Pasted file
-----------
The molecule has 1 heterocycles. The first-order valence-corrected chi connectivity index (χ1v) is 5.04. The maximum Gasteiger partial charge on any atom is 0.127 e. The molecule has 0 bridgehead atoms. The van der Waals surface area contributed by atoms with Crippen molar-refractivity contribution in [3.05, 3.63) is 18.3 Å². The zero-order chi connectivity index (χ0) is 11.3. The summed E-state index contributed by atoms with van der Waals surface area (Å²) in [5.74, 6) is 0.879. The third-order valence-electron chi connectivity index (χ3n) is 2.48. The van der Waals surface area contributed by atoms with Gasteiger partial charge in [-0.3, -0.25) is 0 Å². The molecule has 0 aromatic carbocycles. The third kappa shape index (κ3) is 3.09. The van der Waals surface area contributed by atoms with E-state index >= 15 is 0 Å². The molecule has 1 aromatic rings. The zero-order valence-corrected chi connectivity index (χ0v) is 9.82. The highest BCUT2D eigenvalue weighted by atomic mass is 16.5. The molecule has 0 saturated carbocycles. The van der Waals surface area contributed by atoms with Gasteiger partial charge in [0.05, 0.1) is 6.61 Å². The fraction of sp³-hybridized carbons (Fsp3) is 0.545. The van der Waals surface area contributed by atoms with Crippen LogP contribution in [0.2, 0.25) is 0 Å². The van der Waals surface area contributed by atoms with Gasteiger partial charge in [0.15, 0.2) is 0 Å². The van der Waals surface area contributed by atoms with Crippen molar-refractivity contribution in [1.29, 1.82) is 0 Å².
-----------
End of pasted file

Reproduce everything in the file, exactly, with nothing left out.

The molecule has 1 heterocycles. The first-order valence-corrected chi connectivity index (χ1v) is 5.04. The maximum Gasteiger partial charge on any atom is 0.127 e. The molecule has 0 bridgehead atoms. The van der Waals surface area contributed by atoms with Crippen molar-refractivity contribution in [3.05, 3.63) is 18.3 Å². The zero-order chi connectivity index (χ0) is 11.3. The summed E-state index contributed by atoms with van der Waals surface area (Å²) in [5.74, 6) is 0.879. The third-order valence-electron chi connectivity index (χ3n) is 2.48. The van der Waals surface area contributed by atoms with Gasteiger partial charge in [-0.3, -0.25) is 0 Å². The molecule has 0 aromatic carbocycles. The third kappa shape index (κ3) is 3.09. The van der Waals surface area contributed by atoms with E-state index >= 15 is 0 Å². The molecule has 1 aromatic rings. The zero-order valence-corrected chi connectivity index (χ0v) is 9.82. The highest BCUT2D eigenvalue weighted by atomic mass is 16.5. The molecule has 0 saturated carbocycles. The van der Waals surface area contributed by atoms with Gasteiger partial charge in [0.05, 0.1) is 6.61 Å². The fraction of sp³-hybridized carbons (Fsp3) is 0.545. The van der Waals surface area contributed by atoms with Crippen LogP contribution in [0.2, 0.25) is 0 Å². The van der Waals surface area contributed by atoms with Gasteiger partial charge in [0.15, 0.2) is 0 Å². The van der Waals surface area contributed by atoms with Crippen molar-refractivity contribution in [1.29, 1.82) is 0 Å².